What are the moving in and moving out records?
The moving in and moving out records, Inlfyttningslängd and Utflyttningslängd, list everyone that moved in or out of a parish.
However, it only has those who moved between parishes. If you moved houses within the same village it was only noted in the household records.
Often you will find both the moving in and moving out records in the same book. The people moving in are on one side of the spread. On the other side are those who left.
Below is a page from the moving in and moving out records in Glömminge Parish, Kalmar County, 1861-1884. Use this link to access the record and zoom.
In this example, the moving in records are on the left, labeled De inflyttades namn, stånd, embete, yrke. It translates to “Name, position, office, occupation of the person moving in.”
Similarly, the moving out records to the right, labeled De utflyttades namn, stånd, embete, yrke, has the same data for the people moving out of the parish.
What’s in the Swedish moving records
The moving records usually have the names of everyone that moved. But it happens that only the head of the household has their name in the record. At the very least, you will find the number of people moving. Each person is in the columns for the sexes, Mankön (male) or Qvinkön (female).
For example, the number 16 on the left has a whole family listed, consisting of three males and two females.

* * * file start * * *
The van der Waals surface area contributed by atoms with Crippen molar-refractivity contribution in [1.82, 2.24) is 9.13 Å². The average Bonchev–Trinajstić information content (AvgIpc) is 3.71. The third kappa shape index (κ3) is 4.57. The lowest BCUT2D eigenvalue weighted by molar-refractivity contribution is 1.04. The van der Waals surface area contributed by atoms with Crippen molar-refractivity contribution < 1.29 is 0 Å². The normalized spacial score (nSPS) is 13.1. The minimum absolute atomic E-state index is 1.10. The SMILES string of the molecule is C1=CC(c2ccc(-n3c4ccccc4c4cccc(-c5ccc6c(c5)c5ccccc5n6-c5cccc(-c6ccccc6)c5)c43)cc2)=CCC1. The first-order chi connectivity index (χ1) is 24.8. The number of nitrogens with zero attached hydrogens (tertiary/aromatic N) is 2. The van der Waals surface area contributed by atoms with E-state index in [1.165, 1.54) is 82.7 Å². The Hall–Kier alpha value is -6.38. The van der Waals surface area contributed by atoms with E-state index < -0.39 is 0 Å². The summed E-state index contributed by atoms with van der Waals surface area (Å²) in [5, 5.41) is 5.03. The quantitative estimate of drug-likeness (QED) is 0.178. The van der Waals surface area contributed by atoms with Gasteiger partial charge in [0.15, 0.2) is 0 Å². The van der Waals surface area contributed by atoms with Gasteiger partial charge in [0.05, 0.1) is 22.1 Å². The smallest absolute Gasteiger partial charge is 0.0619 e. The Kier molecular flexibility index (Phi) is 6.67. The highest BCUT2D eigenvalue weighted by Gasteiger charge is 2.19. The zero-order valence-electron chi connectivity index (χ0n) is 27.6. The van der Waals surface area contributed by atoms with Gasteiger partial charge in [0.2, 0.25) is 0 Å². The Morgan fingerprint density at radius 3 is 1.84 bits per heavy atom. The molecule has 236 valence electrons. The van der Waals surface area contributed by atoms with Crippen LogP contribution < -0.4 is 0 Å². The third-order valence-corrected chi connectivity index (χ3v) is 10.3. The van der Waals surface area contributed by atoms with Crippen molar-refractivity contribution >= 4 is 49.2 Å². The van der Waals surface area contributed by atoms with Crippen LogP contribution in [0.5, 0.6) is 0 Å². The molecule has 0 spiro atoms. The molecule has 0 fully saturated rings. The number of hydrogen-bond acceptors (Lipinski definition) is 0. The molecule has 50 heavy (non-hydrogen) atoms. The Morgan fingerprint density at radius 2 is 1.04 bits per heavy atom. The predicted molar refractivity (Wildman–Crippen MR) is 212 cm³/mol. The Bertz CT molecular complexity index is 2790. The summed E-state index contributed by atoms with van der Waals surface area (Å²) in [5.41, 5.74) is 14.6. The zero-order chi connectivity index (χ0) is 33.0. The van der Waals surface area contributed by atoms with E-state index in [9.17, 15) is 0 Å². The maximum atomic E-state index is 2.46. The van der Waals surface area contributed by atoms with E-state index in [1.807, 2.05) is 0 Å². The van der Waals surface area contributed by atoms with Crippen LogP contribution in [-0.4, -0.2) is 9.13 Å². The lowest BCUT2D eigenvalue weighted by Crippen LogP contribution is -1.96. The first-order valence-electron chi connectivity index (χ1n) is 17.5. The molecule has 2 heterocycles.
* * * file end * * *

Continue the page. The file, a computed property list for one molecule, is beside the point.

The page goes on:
The records usually mention the parish the person had left or where they where moving. In this example they are in the columns Ort. This is a general word for a place such as a village or city.
The local adress is usually listed. It can be by the name of the settlement, or the page number in the household record. The column in this book is Ställe, which is another word for a place or settlement.
This is where it can get tricky! There was something called a modersförsamling, which literary means mother parish. This was the head parish organizing several assemblies. Because of this, these parishes were not always kept apart.
People are sometimes in the records for the wrong parish or in the records for the mother parish. So while you get the name of the settlement, it might not be clear in which parish it was.
So it’s easy to get lost in the moving records. What you’re looking for might be in a neighboring parish. Phew!
How to use these records
You rarely need the moving records as evidence of an event. But they can be useful.
First of all, they will give you the address of their home in that particular parish. This is useful whether you want to know where they moved to or from. It means you don’t have to search the entire household record when someone moved.
An even better benfit, is when you’re not quite sure of in which parish your ancestor lived. Without the moving records, you’d have to read the household records of several parishes.
Thanks to the moving records, you don’t need to do that. Reading the moving records for a few parishes is much quicker.
But, in my experience, the moving records were the least well kept.
Not everyone is in these records. This can be good to keep in mind. Don’t rule out a parish, just because you don’t find your ancestor in the moving records.
In conclusion, you can often do fine without the the moving in and moving out records. They are a bit unrelaible. But they are a great tool to have when you’re searching for those ancestors that moved a lot.